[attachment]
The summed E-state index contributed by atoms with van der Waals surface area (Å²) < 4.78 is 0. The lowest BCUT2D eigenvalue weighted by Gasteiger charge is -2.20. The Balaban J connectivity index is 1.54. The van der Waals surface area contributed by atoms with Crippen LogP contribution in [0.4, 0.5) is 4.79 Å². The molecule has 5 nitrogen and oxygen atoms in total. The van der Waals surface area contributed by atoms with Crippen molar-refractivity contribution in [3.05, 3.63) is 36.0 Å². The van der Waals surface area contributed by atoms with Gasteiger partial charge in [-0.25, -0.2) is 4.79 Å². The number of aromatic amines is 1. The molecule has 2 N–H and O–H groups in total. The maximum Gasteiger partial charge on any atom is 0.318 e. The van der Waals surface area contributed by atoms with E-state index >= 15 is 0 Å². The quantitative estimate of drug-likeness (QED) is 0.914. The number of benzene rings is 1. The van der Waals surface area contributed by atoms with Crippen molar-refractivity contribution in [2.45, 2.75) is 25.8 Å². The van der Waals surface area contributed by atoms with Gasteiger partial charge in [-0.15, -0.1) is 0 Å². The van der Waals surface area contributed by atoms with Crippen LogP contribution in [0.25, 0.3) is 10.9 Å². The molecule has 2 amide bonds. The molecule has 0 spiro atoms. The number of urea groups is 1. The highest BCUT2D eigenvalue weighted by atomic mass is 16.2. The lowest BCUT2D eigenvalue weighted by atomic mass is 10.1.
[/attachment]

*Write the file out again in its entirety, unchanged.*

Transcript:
The summed E-state index contributed by atoms with van der Waals surface area (Å²) < 4.78 is 0. The lowest BCUT2D eigenvalue weighted by Gasteiger charge is -2.20. The Balaban J connectivity index is 1.54. The van der Waals surface area contributed by atoms with Crippen LogP contribution in [0.4, 0.5) is 4.79 Å². The molecule has 5 nitrogen and oxygen atoms in total. The van der Waals surface area contributed by atoms with Crippen molar-refractivity contribution in [3.05, 3.63) is 36.0 Å². The van der Waals surface area contributed by atoms with Gasteiger partial charge in [-0.25, -0.2) is 4.79 Å². The number of aromatic amines is 1. The molecule has 2 N–H and O–H groups in total. The maximum Gasteiger partial charge on any atom is 0.318 e. The van der Waals surface area contributed by atoms with E-state index >= 15 is 0 Å². The quantitative estimate of drug-likeness (QED) is 0.914. The number of benzene rings is 1. The van der Waals surface area contributed by atoms with Crippen molar-refractivity contribution in [2.45, 2.75) is 25.8 Å². The van der Waals surface area contributed by atoms with Gasteiger partial charge in [-0.15, -0.1) is 0 Å². The van der Waals surface area contributed by atoms with Crippen LogP contribution in [0.25, 0.3) is 10.9 Å². The molecule has 2 amide bonds. The molecule has 0 spiro atoms. The number of urea groups is 1. The highest BCUT2D eigenvalue weighted by atomic mass is 16.2. The lowest BCUT2D eigenvalue weighted by atomic mass is 10.1.